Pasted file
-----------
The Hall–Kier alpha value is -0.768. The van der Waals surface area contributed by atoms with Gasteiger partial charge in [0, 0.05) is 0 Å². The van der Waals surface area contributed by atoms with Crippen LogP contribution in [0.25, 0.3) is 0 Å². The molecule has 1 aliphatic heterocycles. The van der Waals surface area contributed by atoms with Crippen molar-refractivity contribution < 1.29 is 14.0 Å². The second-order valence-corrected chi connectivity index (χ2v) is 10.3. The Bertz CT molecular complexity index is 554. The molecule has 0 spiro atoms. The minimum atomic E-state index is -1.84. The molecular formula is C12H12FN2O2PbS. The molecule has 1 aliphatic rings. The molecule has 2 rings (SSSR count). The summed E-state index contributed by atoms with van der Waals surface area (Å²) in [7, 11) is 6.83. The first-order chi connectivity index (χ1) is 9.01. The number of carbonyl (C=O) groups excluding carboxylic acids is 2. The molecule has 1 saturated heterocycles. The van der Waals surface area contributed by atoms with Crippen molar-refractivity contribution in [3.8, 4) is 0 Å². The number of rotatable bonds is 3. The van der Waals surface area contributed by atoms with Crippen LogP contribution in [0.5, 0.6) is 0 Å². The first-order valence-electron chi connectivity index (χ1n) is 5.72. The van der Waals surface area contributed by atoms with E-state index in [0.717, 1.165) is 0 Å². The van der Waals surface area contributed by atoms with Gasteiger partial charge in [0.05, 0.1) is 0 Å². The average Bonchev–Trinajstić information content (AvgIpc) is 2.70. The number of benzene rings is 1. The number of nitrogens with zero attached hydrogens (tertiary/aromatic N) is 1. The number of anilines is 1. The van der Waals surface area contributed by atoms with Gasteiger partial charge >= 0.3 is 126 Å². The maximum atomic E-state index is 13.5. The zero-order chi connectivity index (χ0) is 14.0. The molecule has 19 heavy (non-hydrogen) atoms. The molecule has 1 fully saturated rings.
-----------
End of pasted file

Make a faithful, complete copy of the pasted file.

The Hall–Kier alpha value is -0.768. The van der Waals surface area contributed by atoms with Gasteiger partial charge in [0, 0.05) is 0 Å². The van der Waals surface area contributed by atoms with Crippen LogP contribution in [0.25, 0.3) is 0 Å². The molecule has 1 aliphatic heterocycles. The van der Waals surface area contributed by atoms with Crippen molar-refractivity contribution < 1.29 is 14.0 Å². The second-order valence-corrected chi connectivity index (χ2v) is 10.3. The Bertz CT molecular complexity index is 554. The molecule has 0 spiro atoms. The minimum atomic E-state index is -1.84. The molecular formula is C12H12FN2O2PbS. The molecule has 1 aliphatic rings. The molecule has 2 rings (SSSR count). The summed E-state index contributed by atoms with van der Waals surface area (Å²) in [7, 11) is 6.83. The first-order chi connectivity index (χ1) is 9.01. The number of carbonyl (C=O) groups excluding carboxylic acids is 2. The molecule has 1 saturated heterocycles. The van der Waals surface area contributed by atoms with Crippen molar-refractivity contribution in [3.8, 4) is 0 Å². The number of rotatable bonds is 3. The van der Waals surface area contributed by atoms with Crippen LogP contribution in [0.5, 0.6) is 0 Å². The first-order valence-electron chi connectivity index (χ1n) is 5.72. The van der Waals surface area contributed by atoms with E-state index in [0.717, 1.165) is 0 Å². The van der Waals surface area contributed by atoms with Gasteiger partial charge in [0.05, 0.1) is 0 Å². The average Bonchev–Trinajstić information content (AvgIpc) is 2.70. The number of benzene rings is 1. The number of nitrogens with zero attached hydrogens (tertiary/aromatic N) is 1. The number of anilines is 1. The van der Waals surface area contributed by atoms with Gasteiger partial charge >= 0.3 is 126 Å². The maximum atomic E-state index is 13.5. The zero-order chi connectivity index (χ0) is 14.0. The molecule has 19 heavy (non-hydrogen) atoms. The molecule has 1 fully saturated rings.